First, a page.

Buying a home: Dealing with the death house stigma
In November the Toronto Star reported that a Bowmanville couple is suing their real estate agent and the people from whom they bought their house for not disclosing that there had been a double murder there 15 years earlier — including that of a 6-year-old girl.
Two years ago in Orangeville, a homebuyer was able to get out of his deal after learning that the house was owned by a nurse who had been murdered nearby.
These cases, and others like it, raise interesting legal issues about what should or shouldn’t be disclosed when a house is sold. Should sellers be required to say that there has been a murder or suicide in the house? If yes, how far back should you go? One year, five years, 10 years? About half of American states require disclosure if the death happened within three years. In Canada, there are no laws governing these situations.
For buyers and sellers, the question is whether disclosing this information will affect the value of the property. Toronto real estate agent and appraiser Barry Lebow believes it does.
Lebow, who has 45 years in the business including giving expert evidence on property stigmas, says a “death house” carries a stigma that will almost always negatively affect its value. In many cases, the home has to be demolished and the address changed. In other cases, even if it does not bother a current buyer, it will bother a future buyer when they try and sell it later.
In 1974, Hungarian-born real estate developer Peter Demeter was convicted of arranging the murder of his wife at their Mississauga home. He later couldn’t sell the home so he arranged for someone to burn it down in 1983. He was later convicted of arson. Not a good plan.
The home on Bayview Ave. in St. Catharines that Paul Bernardo used to commit his sexual assaults and tortures was later demolished. The new home built there was given a different street address, to further distance it from what had occurred in the past.
In Lebow’s opinion if you live near a murder house, the stigma will typically not affect the value of neighbouring properties. But even so, what goes on next door can be an issue.
In a 1998 case from Kelowna, B. C., Ron and Marlene Allen made an offer to buy a beachfront house. They asked the sellers, Ken and Dorothy Summach about the empty lot next door. The Summachs said it was a public beach, neglecting to say it was a nude beach.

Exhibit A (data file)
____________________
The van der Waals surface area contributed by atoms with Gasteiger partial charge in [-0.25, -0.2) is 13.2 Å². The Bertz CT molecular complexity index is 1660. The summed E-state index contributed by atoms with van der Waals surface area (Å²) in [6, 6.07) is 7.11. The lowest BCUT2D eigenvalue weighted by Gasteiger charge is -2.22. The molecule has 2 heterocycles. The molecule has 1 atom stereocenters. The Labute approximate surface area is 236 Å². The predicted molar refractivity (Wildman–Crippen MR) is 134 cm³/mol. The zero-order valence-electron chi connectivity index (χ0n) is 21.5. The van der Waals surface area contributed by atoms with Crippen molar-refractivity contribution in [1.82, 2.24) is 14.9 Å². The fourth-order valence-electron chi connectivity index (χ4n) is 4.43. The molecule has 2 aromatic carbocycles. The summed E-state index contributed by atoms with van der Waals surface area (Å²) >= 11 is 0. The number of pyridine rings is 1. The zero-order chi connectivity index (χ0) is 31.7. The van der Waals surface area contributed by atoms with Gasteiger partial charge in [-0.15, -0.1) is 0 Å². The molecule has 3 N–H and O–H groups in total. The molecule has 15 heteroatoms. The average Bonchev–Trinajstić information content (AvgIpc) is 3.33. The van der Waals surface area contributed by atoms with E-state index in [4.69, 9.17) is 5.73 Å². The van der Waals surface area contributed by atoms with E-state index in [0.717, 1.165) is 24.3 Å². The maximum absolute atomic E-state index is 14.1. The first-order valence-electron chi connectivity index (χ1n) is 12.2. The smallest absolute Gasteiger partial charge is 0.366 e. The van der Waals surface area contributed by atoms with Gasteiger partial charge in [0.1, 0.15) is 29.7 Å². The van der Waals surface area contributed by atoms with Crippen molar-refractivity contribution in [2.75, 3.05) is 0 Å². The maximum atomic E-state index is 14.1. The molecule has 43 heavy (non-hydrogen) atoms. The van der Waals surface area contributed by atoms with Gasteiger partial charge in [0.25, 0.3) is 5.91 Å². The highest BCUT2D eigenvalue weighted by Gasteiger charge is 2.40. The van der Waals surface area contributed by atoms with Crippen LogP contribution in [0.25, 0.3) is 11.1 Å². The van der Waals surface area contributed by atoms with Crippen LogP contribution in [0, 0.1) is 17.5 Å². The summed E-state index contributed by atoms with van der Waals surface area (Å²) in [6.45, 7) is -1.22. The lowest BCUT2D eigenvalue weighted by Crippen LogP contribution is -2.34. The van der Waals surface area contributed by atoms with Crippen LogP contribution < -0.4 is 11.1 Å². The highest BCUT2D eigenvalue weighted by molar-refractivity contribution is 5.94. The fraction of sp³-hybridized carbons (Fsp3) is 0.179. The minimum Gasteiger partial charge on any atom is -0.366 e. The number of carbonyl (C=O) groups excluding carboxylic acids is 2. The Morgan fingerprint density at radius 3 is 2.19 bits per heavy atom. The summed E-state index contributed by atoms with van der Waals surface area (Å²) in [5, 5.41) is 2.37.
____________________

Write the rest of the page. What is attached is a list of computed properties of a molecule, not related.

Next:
The Allens refused to close. Now some might think a nude beach would add value to the home, but the Allens didn’t. Five years later, the B.C. Court of Appeal decided the Summach’s did not need to disclose that fact, as the ‘defect’ was not occurring on their property.
A little closer to the GTA, a couple with two young children bought a home in Bracebridge. The sellers did not disclose that the house across the street was owned by a man convicted of possessing child pornography. The buyers sued and the sellers brought a motion to have the case thrown out. They argued they weren’t under an obligation to disclose the fact.
In a decision dated March 3, 2010, Judge Alexandra Hoy let the suit go ahead. She said:
“The buyers’ claim is novel. And it raises policy issues, including the protection of children and whether, if successful, the claim will have the effect of making the re-integration of persons convicted of certain crimes into society more difficult.”
The buyers never moved in. They subsequently resold the home at a loss and settled the case out of court with the sellers. So we will not learn what the final decision might have been.
In Ontario, real estate agents must disclose any material fact that they are aware of under the rules of their Code of Ethics. In my opinion this includes whether a murder or suicide had occurred on the property and could also include certain neighbourhood conditions.
Buyers can always Google the property address which will likely turn up articles about prior violent crimes. Before you buy, you can always tour the neighbourhood, speak to people and ask questions about the home. In addition, put a clause in your offer where the seller states that they are not aware of any murder or suicide ever being committed on the property in the past. If sellers are asked, they must respond truthfully.
It is time for government to give guidance on what stigmas need to be disclosed, so that buyers, sellers and real estate agents are better prepared for this very difficult issue when buying or selling a home.
Mark Weisleder is a Toronto real estate lawyer. Contact him at firstname.lastname@example.org
January 4, 2013- Toronto Star- Mark Weisleder
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